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Shaders and Metaprogramming

shader code parameter constantmap constants reflection new handles table
Discusses how to robustly expose shader constant parameters from a .NET 2.0 application using the reflection and metaprogramming abilities of managed code

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There has been a lot of discussion about whether managed code is “good enough” and “fast enough” for writing graphics code and games in. Many people have touted its ability
to make developing games faster and easier. However, there hasn’t been much discussion about specific ways to more effectively leverage the new abilities that managed code gives us. There are
some very interesting advantages to working on Microsoft’s .NET platform, which can be applied to graphics programming in order to solve some difficult problems.

The problem I’ll be examining in this article is how to robustly expose shader constant parameters from an application. Many shader constants in modern games are data driven; they are pulled
from material files and the like. However, some constants are not data driven but are inherent to the code itself. The model, view, and projection matrices are good examples. The rendering pipeline
computes these matrices as part of rendering; they are not part of the data that is loaded from file. When dealing with these values, there are generally 4 steps that need to be taken to handle such
a constant:

  1. Store the value in the application somewhere
  2. Set the value of that parameter on the application side
  3. Check if a given shader uses that parameter, and obtain an API handle to the parameter if it does
  4. Propagate the parameter’s value to the shader at the appropriate time

Every time we add or remove a new constant parameter, we need to touch code in four different places. This is error prone and generally just a total pain to deal with. While steps 1 and 2
can’t really be avoided, 3 and 4 are irritatingly repetitive. The code required to deal with step 3 usually looks something like this:

this.ModelHandle = shader.GetParameter(“Model”);

this.ViewHandle = shader.GetParameter(“View”);

this.ModelViewProjHandle = shader.GetParameter(“ModelViewProj”);

this.ColorHandle = shader.GetParameter(“Color”);


The code is quite repetitive, but the differences between each line are just enough to make refactoring difficult. We can try to attack the problem by storing a table of parameter handles that are
keyed by string. Then we could simply iterate over the table to initialize all of the handles. However, that requires us to maintain some sort of hard coded string table of all of the available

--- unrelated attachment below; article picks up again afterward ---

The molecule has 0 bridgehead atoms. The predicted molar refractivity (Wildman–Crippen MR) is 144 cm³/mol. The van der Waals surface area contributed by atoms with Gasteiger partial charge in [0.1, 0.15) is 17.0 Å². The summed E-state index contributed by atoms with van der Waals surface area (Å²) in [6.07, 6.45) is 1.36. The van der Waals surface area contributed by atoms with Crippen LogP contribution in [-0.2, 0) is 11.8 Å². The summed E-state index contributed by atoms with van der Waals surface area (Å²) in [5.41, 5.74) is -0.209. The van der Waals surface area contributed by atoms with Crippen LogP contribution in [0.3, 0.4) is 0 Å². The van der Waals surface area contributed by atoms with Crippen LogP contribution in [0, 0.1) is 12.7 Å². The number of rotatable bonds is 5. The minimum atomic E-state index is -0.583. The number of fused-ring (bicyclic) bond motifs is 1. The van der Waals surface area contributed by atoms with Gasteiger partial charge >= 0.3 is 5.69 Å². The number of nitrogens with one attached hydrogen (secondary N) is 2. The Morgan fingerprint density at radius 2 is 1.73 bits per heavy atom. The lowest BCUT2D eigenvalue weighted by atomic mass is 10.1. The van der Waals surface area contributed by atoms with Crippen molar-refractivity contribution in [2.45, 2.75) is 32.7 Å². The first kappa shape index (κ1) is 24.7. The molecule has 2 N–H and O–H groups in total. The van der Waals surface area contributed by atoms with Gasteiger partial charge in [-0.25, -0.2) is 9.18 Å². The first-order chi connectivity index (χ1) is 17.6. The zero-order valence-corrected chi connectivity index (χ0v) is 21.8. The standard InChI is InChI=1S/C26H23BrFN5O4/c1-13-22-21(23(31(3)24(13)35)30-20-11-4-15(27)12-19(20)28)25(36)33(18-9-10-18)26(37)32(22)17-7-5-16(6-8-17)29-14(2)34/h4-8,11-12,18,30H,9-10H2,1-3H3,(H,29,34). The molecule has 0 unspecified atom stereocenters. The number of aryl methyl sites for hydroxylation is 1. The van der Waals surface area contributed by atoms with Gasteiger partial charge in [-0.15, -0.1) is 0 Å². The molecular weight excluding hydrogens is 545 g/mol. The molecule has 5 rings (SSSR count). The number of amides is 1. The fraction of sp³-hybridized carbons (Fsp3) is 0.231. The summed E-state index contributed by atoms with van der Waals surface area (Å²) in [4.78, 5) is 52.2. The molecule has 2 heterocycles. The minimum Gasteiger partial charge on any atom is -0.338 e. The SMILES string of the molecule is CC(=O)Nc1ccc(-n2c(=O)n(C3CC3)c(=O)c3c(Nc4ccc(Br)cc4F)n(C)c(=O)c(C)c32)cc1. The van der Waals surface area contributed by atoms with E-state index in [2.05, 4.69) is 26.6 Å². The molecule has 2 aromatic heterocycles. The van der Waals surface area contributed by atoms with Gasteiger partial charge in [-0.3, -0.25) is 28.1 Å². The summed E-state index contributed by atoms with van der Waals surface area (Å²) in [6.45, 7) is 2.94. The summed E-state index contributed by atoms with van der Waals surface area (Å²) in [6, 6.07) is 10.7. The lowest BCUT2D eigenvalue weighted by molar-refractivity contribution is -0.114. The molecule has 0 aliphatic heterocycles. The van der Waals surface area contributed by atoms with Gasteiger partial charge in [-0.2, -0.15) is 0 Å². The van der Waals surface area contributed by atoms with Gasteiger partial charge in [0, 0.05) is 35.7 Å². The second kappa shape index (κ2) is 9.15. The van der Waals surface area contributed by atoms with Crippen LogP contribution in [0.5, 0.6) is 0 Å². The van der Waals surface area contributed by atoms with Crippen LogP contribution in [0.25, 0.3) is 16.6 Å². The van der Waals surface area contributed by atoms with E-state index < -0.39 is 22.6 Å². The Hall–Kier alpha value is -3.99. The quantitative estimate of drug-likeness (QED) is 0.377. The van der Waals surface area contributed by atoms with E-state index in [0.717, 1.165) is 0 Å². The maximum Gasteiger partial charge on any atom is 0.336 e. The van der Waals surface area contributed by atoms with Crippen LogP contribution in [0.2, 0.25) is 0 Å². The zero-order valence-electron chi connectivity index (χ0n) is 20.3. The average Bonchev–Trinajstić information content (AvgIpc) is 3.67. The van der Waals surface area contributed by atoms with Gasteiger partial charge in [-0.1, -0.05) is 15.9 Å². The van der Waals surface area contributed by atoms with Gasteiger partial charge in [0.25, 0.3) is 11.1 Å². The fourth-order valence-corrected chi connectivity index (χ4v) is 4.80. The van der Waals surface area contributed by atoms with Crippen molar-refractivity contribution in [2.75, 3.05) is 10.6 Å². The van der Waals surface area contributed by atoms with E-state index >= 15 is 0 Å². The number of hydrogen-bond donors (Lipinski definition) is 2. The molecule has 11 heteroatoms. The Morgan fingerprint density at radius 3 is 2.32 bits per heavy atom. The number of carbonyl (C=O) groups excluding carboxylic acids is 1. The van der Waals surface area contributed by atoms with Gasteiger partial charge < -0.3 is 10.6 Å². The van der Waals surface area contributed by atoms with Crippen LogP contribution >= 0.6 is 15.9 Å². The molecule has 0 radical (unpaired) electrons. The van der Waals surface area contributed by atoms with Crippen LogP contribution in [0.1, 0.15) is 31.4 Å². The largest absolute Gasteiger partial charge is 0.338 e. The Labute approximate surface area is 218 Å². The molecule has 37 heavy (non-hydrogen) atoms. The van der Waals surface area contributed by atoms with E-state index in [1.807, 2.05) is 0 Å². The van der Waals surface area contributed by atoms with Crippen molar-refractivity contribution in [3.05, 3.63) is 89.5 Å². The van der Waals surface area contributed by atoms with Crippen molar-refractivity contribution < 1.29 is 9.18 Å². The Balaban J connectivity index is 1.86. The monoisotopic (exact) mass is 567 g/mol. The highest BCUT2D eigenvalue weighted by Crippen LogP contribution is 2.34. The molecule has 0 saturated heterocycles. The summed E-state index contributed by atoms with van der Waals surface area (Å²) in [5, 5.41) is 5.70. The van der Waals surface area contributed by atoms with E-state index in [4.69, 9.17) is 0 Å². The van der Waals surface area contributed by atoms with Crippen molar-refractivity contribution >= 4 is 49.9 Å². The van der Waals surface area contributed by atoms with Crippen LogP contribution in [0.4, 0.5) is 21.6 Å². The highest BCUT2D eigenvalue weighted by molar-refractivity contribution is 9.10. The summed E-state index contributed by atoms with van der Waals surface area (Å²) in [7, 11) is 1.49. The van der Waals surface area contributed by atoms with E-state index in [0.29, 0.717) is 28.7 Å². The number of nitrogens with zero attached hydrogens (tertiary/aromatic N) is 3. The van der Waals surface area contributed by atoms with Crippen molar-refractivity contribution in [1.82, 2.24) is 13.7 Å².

parameters, which isn’t much of an improvement over this version. And it still won’t help us in simplifying the code required for step 4:

if(this.ModelHandle != null )

        shader.SetValue(this.ModelHandle, Constants.Model);

if(this.ViewHandle != null )

        shader.SetValue(this.ViewHandle, Constants.View);

if(this.ModelViewProjHandle != null )

        shader.SetValue(this.ModelViewProjHandle, Constants.ModelViewProj );

if(this.ColorHandle != null )

        shader.SetValue(this.ColorHandle, Constants.Color);


The table we wanted to use in step 3 doesn’t help us because we can’t use those string keys to look up members of the Constants class that we’re using to hold all of our shader

Or can we?


Reflection is a particularly powerful ability of code that is running on the .NET platform. It allows us to examine the structure of our classes, getting information about what members they
contain, what metadata (attributes) has been attached, and more. There’s a lot of information out there about reflection, and I won’t cover it in detail here.

So how can we make reflection work for us? Remember that I discussed hard coding a table of strings and parameter handles. We can use reflection to make that table for us. It allows us to obtain
all of the member variables of a class as an array. By consolidating that information into a Constants class (as appears in the pseudo-code for step 4), we can easily create that table without being
forced to hard code it alongside the actual member variables.

Type type = typeof( ConstantMap );

FieldInfo[] fields = type.GetFields( BindingFlags.Public | BindingFlags.Instance );

Now we have an array describing all of our available constants. We can use the Name property on FieldInfo to get the string name for the field, and we can also use it to access the value of the field
for a given instance. Now we can switch over steps 3 and 4 to using much simpler loops to do their work. For step 3:

for( int i = 0; i < fields.Length; ++i )


        this.Handles[i] = shader.GetParameter( fields[i].Name );


And for step 4 (note that some type casting details have been omitted):

for( int i = 0; i < fields.Length; ++i )


        if(this.Handles[i] != null)

                shader.SetValue(this.Handles[i], fields[i].GetValue(Constants);


Now, all we have to do to add a new constant parameter is to add it as a member of ConstantMap, and update its value appropriately. The reflection and loops will automatically deal with looking it up
as a shader parameter, and propagating its value down to the shader. Problem solved, right?